Next up is Burial Ground: Nights of Terror — a movie I love for its sheer insanity. It will mark the halfway point for the marathon and kick off the first theme week — five days of Italy’s finest undead mayhem.

ZMMM Dailies: 6/13/2009 – Plan 9 from Outer Space

Posted by Cory Casciato On June - 14 - 2009

plan9-torFor a long time, if you said, “Worst movie ever made?” any respectable film geek would reply, “Plan 9 from Outer Space.” Well, years of shot-on-video crap and Uwe Boll films have taken away that easy, go-to answer, but make no mistake, Plan 9 is indeed a bad film. So bad it’s good? Yes and no — there are definitely parts where the badness transmutes to pure comedy gold, but there are long, interminable stretches of pain between those parts. I will say Tor Johnson made a good zombie, though. The overall verdict on this one is: ridiculous — but worth seeing for historical value and a few laughs.

Up next is the 1990 Tom Savini remake of Night of the Living Dead. Should help wash the taste of this out of our mouths.

ZMMM Dailies: 6/12/2009 – Resident Evil

Posted by Cory Casciato On June - 13 - 2009

resident-evilIn all honesty, I liked Resident Evil a lot more than I thought I would — and a lot more than I did the first time. I guess when I saw it the first time back in 2003, I had only seen maybe a dozen zombie movies, and mostly the cream of the crop. Since then, I became a zombie obsessive and watched another hundred or so, covering everything from genuinely fine cinema to punishing trials of endurance. Seen in the proper context, Resident Evil is really not that bad of a zombie movie. Yes, it is dumb. Yes, it is as subtle as a hammer to the face. The direction uses way too many pointless slow-motion shots, exaggerated action bullshit and cheesy effects sequences such as the laser grid. But it is a video game movie, after all –  turn your brain down to “simmer,” and this is a pretty damn fun movie. And it’s got Milla Jovovich looking hot and kicking ass. It doesn’t follow the plot of the games, but considering the convoluted melodrama and half-baked insanity of the games, is that really such a bad thing?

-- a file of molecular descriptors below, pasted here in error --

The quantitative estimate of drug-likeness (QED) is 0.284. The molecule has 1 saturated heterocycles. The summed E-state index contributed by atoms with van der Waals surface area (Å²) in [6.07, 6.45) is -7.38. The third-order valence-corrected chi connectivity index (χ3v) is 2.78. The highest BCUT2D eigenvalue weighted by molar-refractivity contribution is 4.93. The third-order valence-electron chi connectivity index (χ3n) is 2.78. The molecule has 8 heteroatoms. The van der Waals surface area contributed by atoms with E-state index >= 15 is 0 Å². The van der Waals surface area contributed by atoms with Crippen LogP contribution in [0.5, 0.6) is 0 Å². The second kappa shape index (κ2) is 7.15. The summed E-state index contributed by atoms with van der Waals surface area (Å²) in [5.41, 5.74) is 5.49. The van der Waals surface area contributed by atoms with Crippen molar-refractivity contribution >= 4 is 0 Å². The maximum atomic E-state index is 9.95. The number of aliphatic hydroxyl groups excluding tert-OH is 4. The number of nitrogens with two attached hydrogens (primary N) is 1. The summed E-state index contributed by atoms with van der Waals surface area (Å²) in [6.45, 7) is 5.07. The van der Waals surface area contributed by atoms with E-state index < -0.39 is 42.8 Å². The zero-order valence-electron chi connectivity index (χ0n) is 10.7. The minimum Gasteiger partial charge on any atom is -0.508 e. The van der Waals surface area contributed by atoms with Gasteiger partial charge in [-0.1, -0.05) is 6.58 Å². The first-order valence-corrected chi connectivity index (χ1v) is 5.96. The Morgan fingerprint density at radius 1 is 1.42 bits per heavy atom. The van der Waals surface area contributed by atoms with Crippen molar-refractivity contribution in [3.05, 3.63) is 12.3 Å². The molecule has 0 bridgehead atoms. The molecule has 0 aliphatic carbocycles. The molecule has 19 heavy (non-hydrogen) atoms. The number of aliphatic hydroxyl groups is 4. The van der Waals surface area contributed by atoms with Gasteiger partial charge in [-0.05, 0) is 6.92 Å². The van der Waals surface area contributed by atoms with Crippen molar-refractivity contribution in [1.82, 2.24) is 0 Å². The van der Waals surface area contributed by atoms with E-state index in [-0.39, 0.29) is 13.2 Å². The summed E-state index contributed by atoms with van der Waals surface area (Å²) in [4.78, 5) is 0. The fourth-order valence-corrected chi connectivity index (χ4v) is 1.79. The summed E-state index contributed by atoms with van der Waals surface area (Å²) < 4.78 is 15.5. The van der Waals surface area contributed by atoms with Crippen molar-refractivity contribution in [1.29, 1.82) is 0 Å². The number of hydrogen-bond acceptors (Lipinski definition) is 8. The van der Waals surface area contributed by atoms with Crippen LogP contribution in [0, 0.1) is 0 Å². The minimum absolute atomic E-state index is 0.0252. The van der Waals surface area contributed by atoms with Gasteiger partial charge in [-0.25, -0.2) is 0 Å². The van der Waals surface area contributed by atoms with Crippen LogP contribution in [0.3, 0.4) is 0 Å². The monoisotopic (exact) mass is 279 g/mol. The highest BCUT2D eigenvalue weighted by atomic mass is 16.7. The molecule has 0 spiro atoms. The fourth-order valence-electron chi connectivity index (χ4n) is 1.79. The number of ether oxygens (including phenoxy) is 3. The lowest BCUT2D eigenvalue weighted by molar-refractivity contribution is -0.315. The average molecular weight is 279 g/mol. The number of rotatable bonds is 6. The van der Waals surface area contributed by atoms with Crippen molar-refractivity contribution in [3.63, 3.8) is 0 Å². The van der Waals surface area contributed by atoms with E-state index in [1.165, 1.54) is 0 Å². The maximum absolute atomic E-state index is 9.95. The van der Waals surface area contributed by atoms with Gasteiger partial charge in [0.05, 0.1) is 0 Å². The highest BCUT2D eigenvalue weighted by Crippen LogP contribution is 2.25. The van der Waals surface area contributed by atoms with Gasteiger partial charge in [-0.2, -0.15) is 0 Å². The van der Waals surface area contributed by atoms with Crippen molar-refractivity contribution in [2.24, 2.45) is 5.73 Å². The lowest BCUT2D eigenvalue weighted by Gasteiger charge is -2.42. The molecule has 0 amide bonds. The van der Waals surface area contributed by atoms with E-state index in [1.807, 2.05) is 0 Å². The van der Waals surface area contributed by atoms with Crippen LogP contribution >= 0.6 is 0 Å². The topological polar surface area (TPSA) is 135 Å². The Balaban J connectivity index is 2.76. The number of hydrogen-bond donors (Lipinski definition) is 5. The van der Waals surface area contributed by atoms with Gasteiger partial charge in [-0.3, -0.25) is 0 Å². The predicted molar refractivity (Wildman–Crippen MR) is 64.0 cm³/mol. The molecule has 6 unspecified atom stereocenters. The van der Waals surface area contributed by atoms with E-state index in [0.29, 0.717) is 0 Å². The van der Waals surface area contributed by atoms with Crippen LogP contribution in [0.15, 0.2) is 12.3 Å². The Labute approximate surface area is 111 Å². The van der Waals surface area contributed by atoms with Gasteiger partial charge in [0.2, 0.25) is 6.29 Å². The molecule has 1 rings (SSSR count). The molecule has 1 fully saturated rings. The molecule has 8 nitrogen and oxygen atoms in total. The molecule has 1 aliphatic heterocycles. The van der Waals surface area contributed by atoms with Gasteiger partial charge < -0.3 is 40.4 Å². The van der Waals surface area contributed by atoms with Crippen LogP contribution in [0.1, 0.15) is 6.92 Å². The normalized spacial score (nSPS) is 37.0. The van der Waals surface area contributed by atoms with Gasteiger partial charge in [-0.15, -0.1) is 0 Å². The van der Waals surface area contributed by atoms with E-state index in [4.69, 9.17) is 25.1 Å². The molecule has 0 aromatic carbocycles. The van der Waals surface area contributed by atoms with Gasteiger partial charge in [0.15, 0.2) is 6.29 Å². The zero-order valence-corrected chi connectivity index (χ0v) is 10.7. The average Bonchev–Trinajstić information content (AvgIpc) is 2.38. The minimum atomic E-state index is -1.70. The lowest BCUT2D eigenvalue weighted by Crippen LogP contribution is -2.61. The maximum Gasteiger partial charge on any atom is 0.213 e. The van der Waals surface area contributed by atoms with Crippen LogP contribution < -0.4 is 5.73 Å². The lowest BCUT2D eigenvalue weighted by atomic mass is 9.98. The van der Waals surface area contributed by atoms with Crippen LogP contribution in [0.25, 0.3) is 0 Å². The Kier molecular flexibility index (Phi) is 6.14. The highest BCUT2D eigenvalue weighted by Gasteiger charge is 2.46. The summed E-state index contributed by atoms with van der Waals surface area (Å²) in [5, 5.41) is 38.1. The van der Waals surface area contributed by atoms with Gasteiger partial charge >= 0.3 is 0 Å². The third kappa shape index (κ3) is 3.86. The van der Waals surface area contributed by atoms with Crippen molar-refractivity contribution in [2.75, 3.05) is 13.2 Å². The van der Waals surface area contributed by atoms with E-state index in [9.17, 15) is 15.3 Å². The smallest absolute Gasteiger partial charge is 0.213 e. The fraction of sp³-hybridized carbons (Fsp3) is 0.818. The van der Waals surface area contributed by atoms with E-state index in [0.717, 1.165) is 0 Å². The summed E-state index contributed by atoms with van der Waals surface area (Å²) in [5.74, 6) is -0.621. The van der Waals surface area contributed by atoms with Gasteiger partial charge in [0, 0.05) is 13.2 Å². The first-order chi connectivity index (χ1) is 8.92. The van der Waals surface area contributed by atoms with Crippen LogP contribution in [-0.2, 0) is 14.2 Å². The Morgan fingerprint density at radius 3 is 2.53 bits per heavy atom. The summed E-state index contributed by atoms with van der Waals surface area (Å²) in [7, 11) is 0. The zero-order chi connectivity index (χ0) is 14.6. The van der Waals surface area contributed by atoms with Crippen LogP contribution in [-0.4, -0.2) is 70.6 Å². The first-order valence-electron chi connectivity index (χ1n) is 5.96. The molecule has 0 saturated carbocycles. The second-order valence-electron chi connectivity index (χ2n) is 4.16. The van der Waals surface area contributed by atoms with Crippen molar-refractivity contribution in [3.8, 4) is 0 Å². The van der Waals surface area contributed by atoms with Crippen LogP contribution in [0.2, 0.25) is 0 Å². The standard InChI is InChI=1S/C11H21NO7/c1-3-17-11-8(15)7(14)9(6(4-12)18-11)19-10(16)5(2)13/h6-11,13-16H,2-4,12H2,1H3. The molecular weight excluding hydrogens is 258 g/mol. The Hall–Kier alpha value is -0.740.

Next up is Plan 9 from Outer Space, sometimes called the worst movie ever made. We’ll see — I’ve seen some prettty god damn terrible movies in my time.

ZMMM Dailies: 6/11/2009 – The Walking Dead

Posted by Cory Casciato On June - 12 - 2009

karloff-walkingdeadI said yesterday we were hoping to class things up with The Walking Dead, and you know what? We totally did — or rather, Boris Karloff did. The man has gravitas. The movie itself, while it didn’t conform to many tenets of what one might expect from a zombie movie, was well made and fairly entertaining for a 1936 movie, but Karloff is why it is special. He has a real presence, and he lends this odd tale of a man returned from the dead to witness supernatural revenge befall his murderers (they frame him for a murder and get him executed). His accusing stare and the way his eyes communicate remorse and sadness as he witnesses each death are brilliant. Note I say witness — this isn’t really a revenge tale, because he has little or nothing to do with any of them dying, and as I said, he looks genuinely sad when they die (although he seems plenty angry beforehand). So far, the pre-’60s selections have been awesome. We’ll see if that trend continues when Plan 9 from Outer Space gets its turn.

Tomorrow night we watch Resident Evil and I see if it is as crappy as I remember, or if I overlooked something the first time through.